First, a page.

Occasionally, every X million years or so, the Earth is slammed by a extraordinarily large and fast comet or asteroid. The land shakes violently, tsunamis scour the coasts, falling debris heats the air and pummels the ground. The resulting dust storms will likely induce an ice age.
For perhaps hours or days the temperature of the atmosphere is raised in some places as high as that of boiling water, followed by several years of freezing dark. A majority of species, and most life will die.
Can we do anything? Consider the aftermath. Any surviving animals, be they insects, chipmunks or people, that crawl out of the ice will face a bare and chilly world without food or shelter. Encouraging quick plant growth should be our main concern.
I'll concentrate on a way to preserve seeds through this period to establish a new ecosystem as soon as possible.
As an idea, imagine an amalgam of manure and straw, in the form of a ball, with the seeds mixed in (feel free to imagine other possible compositions). Dip it in some insulating foam to allow it to survive the heat and cold, spread them far and wide and wait for things to warm up again. They should be designed to disintegrate when wet, allowing the seeds to sprout and grow, yet not fall apart prematurely.
One way to test seedballs is to make differing batches, bake them in a oven for a day and store them for a year or more in a freezer. Set them out on some soggy, ash choked piece of ground and see what happens.
The first generations of seedballs won't work very well. Assembling something that can protect seeds for so long at such temperatures is probably difficut. No seeds, or at most a very small percentage will live to germinate.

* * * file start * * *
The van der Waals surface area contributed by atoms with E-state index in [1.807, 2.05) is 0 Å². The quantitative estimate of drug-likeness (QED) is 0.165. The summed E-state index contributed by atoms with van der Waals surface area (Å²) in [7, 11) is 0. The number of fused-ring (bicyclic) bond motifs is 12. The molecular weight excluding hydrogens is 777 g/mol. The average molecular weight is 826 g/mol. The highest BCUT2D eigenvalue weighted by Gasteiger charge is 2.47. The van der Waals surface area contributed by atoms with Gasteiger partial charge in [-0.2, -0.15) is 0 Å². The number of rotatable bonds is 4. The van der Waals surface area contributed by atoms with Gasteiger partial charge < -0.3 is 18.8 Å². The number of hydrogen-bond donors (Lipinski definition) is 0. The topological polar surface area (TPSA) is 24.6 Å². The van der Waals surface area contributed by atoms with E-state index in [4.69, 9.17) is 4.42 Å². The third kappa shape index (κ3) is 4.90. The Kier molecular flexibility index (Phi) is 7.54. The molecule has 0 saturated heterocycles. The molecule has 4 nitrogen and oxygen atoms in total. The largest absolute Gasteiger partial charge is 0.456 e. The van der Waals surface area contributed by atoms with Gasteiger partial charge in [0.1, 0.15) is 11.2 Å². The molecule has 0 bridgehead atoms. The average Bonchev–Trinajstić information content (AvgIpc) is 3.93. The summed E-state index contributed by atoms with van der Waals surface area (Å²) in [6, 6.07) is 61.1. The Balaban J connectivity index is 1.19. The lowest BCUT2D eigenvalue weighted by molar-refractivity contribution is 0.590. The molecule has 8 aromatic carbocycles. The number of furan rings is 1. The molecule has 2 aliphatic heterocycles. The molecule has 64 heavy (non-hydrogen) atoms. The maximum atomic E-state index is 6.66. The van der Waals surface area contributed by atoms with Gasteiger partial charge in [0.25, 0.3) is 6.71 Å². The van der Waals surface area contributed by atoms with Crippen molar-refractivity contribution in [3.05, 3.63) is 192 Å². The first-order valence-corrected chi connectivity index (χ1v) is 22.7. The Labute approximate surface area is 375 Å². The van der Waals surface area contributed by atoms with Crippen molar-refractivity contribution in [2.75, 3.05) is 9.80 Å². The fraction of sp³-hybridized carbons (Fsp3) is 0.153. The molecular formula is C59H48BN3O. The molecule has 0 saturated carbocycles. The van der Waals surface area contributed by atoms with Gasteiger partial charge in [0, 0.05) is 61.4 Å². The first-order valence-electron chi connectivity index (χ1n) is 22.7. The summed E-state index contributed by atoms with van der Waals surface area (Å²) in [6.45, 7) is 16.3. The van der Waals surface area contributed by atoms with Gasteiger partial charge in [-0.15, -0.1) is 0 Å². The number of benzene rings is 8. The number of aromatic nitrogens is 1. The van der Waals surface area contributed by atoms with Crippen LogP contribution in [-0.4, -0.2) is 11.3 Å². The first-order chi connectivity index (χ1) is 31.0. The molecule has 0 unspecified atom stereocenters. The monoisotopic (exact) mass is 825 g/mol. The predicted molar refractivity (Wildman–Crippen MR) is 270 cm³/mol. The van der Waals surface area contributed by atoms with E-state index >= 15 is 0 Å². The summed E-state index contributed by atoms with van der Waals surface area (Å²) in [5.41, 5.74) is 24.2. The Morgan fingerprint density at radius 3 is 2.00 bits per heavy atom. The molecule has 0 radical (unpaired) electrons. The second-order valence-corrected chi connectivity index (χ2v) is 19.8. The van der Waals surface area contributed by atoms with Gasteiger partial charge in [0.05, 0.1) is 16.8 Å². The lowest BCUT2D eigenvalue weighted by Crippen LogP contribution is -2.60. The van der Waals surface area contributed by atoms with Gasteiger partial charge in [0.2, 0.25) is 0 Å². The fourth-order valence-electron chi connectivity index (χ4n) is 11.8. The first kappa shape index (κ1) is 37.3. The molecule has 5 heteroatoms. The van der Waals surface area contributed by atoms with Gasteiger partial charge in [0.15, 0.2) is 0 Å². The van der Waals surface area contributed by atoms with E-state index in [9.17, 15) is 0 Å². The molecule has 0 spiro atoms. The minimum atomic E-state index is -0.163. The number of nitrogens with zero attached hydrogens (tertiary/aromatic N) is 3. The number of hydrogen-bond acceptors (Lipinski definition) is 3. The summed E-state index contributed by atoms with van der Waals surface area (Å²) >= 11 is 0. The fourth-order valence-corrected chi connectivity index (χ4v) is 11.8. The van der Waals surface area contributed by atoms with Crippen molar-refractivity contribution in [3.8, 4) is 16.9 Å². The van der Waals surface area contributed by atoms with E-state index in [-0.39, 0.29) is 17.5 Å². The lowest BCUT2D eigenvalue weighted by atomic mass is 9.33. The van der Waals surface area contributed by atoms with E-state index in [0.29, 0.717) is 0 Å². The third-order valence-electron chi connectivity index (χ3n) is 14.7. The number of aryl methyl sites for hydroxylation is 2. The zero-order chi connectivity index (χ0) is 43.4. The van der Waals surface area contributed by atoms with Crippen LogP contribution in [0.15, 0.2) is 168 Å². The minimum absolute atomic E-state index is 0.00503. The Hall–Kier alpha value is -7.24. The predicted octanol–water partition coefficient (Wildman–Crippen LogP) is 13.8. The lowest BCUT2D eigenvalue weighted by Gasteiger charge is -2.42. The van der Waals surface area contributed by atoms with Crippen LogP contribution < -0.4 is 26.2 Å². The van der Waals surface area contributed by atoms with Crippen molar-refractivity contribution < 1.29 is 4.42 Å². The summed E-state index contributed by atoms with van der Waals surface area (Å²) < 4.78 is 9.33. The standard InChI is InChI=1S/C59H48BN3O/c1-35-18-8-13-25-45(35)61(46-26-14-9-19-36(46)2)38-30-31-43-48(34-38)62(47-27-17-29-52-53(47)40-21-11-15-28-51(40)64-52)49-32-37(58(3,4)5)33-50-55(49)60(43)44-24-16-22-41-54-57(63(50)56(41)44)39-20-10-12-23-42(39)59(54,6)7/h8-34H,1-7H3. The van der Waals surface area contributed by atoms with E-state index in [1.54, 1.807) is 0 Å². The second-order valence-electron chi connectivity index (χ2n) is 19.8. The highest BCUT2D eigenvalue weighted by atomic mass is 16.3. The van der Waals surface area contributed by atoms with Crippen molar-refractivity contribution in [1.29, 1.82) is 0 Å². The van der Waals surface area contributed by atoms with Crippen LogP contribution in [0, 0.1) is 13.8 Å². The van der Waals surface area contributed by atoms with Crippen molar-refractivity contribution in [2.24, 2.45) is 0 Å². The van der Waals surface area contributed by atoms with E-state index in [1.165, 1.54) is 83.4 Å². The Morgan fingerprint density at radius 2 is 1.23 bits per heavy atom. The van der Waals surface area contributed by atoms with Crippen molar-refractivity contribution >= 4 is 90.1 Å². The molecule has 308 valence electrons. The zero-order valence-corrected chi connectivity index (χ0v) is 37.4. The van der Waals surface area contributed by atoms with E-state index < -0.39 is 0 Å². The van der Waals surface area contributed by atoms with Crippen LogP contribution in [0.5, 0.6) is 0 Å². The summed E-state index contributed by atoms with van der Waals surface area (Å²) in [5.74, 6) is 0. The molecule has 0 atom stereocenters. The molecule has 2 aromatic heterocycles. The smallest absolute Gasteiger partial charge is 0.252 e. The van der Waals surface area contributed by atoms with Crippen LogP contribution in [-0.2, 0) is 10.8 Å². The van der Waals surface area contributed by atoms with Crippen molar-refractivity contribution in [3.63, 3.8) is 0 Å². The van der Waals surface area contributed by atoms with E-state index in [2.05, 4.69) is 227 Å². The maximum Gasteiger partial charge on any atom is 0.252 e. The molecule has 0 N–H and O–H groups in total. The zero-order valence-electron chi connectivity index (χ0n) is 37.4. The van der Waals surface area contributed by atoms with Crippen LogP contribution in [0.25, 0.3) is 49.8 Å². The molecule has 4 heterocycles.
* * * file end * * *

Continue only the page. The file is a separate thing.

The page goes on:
Several generations of testing may be necessary before a combination of materials and seeds can be found that has a chance of success.
However, even a poor seedball could be viable with some cover. Bury them under a little soil or toss them in a lake and they might survive post-impact conditions quite well.
Of course, the ideal is a seedball that is inexpensive to make and easy to distribute. If they can be frozen for years, so much the better. Take them out when needed. They could also be spread around at any time, as they are made, even if no particular threat loom. If they germinate, no big deal. If disaster strikes unexpectedly, we are that much better prepared.
Imagine a time when we do not have a significant space presence but we detect the inevitable comet en-route to a meeting with our vulnerable planet. We may have years to prepare, or we may have only days. There is no chance of diverting catastrophe, only, perhaps, one of easing the aftermath.
The cost of preparation can be relatively cheap. Of course, grant money can be sent to various universities to investigate seedballs and other possible interventions and it may be a good investment. However, I think an X Prize might be a more efficient spur. After all, the research seems to be fairly inexpensive; seeds and soil, ovens and freezers; nothing very high tech. Anyone can play and the prize need only be paid out for success.
A few million dollars spread out over several decades might be money well spent. The end of the world will be a much more expensive proposition.